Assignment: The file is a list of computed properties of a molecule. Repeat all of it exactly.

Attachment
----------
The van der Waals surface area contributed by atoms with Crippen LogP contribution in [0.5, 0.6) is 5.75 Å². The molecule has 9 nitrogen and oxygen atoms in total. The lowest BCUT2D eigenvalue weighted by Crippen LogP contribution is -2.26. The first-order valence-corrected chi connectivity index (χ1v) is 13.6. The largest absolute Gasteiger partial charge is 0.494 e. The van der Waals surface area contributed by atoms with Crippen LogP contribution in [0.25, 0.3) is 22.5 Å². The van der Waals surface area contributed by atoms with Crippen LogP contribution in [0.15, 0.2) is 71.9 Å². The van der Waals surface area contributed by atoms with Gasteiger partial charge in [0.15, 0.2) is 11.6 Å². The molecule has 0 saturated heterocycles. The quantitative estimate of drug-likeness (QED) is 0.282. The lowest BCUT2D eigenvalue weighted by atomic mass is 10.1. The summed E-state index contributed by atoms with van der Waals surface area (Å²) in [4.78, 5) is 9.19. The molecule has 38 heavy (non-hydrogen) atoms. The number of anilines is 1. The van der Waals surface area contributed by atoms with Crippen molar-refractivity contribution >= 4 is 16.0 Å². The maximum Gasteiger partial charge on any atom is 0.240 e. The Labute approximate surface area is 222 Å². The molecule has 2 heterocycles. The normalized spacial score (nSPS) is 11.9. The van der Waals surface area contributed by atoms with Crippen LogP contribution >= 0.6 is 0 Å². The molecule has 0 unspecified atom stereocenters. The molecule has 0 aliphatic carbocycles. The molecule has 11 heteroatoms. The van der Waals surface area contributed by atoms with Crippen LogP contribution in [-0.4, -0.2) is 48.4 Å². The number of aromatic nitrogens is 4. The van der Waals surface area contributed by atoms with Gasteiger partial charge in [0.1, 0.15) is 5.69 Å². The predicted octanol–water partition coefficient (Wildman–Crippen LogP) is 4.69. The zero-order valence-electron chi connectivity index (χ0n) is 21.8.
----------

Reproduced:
The van der Waals surface area contributed by atoms with Crippen LogP contribution in [0.5, 0.6) is 5.75 Å². The molecule has 9 nitrogen and oxygen atoms in total. The lowest BCUT2D eigenvalue weighted by Crippen LogP contribution is -2.26. The first-order valence-corrected chi connectivity index (χ1v) is 13.6. The largest absolute Gasteiger partial charge is 0.494 e. The van der Waals surface area contributed by atoms with Crippen LogP contribution in [0.25, 0.3) is 22.5 Å². The van der Waals surface area contributed by atoms with Crippen LogP contribution in [0.15, 0.2) is 71.9 Å². The van der Waals surface area contributed by atoms with Gasteiger partial charge in [0.15, 0.2) is 11.6 Å². The molecule has 0 saturated heterocycles. The quantitative estimate of drug-likeness (QED) is 0.282. The lowest BCUT2D eigenvalue weighted by atomic mass is 10.1. The summed E-state index contributed by atoms with van der Waals surface area (Å²) in [4.78, 5) is 9.19. The molecule has 38 heavy (non-hydrogen) atoms. The number of anilines is 1. The van der Waals surface area contributed by atoms with Crippen molar-refractivity contribution >= 4 is 16.0 Å². The maximum Gasteiger partial charge on any atom is 0.240 e. The Labute approximate surface area is 222 Å². The molecule has 2 heterocycles. The normalized spacial score (nSPS) is 11.9. The van der Waals surface area contributed by atoms with Crippen LogP contribution >= 0.6 is 0 Å². The molecule has 0 unspecified atom stereocenters. The molecule has 0 aliphatic carbocycles. The molecule has 11 heteroatoms. The van der Waals surface area contributed by atoms with Crippen LogP contribution in [-0.4, -0.2) is 48.4 Å². The number of aromatic nitrogens is 4. The van der Waals surface area contributed by atoms with Gasteiger partial charge in [0.1, 0.15) is 5.69 Å². The predicted octanol–water partition coefficient (Wildman–Crippen LogP) is 4.69. The zero-order valence-electron chi connectivity index (χ0n) is 21.8.